MS. BOTHWELL: Well, he was doing a kind of a hard-edge thing. Actually he was painting things somewhat like Helen Lundeberg does now. She's been very consistent. She's always worked exactly the same way and the things always have a double meaning. I remember one that I liked very, very much. She found a piece of wood with a beautiful oval grain in it. You know how it goes around like …. it makes a. beautiful oval pattern. And she found a small piece of driftwood that looked like a wonderful little rounded volcanic island and she set it on this piece of wood, and then she painted it. And she painted it in such a way that, at first glance, you thought it was an island with a stylized sea around it. And at second glance you realized no, it's a still life. And she's always done things like that. And Lorser changed his style. He did go from one thing to another and I think for a while he did do some abstract expressionist painting. But, of course, that was very much later. At the time, though, he was hard-edge. He did very interesting things. He drew beautifully. Both of them drew beautifully. And they headed the class and there were a number of artists that drew there and whose names I should remember and it's shocking that I don't. But everyone, I think, was fairly miserable and when that happens, you aren't too outgoing. You're sitting around looking at your own ego and saying, oh, dear, isn't this terrible? Or you get caught up in drawing and then I don't pay any attention to who's there.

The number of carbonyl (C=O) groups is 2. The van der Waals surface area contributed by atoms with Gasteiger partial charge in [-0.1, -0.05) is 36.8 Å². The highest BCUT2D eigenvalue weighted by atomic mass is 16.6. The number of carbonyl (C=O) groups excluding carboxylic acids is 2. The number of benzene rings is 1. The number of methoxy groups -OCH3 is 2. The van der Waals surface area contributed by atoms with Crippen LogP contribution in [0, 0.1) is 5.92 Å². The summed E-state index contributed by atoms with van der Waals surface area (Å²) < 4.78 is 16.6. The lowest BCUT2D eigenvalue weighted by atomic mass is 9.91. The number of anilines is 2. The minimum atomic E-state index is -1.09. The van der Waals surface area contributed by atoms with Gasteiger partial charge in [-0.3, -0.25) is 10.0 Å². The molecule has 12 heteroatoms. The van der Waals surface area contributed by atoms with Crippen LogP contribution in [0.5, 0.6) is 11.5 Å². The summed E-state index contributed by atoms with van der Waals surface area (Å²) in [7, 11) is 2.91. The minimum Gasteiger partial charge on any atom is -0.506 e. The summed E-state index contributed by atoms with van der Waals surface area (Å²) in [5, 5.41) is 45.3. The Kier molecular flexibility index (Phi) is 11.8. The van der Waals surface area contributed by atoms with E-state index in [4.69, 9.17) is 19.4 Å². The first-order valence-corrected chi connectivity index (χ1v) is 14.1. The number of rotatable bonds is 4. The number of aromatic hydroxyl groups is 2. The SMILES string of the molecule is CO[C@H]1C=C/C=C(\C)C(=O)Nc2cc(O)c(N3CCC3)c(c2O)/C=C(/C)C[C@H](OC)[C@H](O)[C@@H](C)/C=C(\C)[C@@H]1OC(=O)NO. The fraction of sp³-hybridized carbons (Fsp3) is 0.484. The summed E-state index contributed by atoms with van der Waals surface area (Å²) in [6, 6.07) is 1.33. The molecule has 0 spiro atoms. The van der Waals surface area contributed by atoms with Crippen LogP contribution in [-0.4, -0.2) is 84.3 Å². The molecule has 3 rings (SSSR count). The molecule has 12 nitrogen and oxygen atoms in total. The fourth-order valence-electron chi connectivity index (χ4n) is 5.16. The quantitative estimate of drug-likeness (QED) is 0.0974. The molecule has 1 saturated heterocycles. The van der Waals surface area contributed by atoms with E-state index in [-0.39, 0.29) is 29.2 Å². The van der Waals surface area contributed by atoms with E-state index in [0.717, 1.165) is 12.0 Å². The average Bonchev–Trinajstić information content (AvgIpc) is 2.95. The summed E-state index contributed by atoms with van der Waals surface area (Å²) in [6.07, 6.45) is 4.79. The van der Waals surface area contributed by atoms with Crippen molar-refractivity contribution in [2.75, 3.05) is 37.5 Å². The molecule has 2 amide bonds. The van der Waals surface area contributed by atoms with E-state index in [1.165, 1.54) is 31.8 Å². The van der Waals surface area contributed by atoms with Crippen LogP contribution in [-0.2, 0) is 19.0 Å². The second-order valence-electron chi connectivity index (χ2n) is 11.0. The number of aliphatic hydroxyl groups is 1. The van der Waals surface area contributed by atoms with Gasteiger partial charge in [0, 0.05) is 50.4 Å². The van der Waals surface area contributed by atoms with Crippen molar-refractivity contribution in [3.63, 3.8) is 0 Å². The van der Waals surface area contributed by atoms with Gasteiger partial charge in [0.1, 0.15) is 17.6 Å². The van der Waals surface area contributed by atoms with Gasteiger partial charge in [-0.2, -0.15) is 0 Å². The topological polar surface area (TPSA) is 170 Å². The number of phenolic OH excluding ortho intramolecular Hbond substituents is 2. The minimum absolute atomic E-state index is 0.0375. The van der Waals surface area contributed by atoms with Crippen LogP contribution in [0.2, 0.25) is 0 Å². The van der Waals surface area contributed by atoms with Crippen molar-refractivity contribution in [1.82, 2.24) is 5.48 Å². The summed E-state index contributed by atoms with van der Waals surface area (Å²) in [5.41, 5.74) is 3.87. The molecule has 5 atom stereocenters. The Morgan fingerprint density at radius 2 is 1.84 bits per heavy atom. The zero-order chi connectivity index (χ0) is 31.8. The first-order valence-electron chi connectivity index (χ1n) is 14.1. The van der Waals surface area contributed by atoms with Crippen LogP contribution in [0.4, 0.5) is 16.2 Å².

MS. MCCHESNEY: Did you do any other projects? Decorations for schools? Or was that the only one?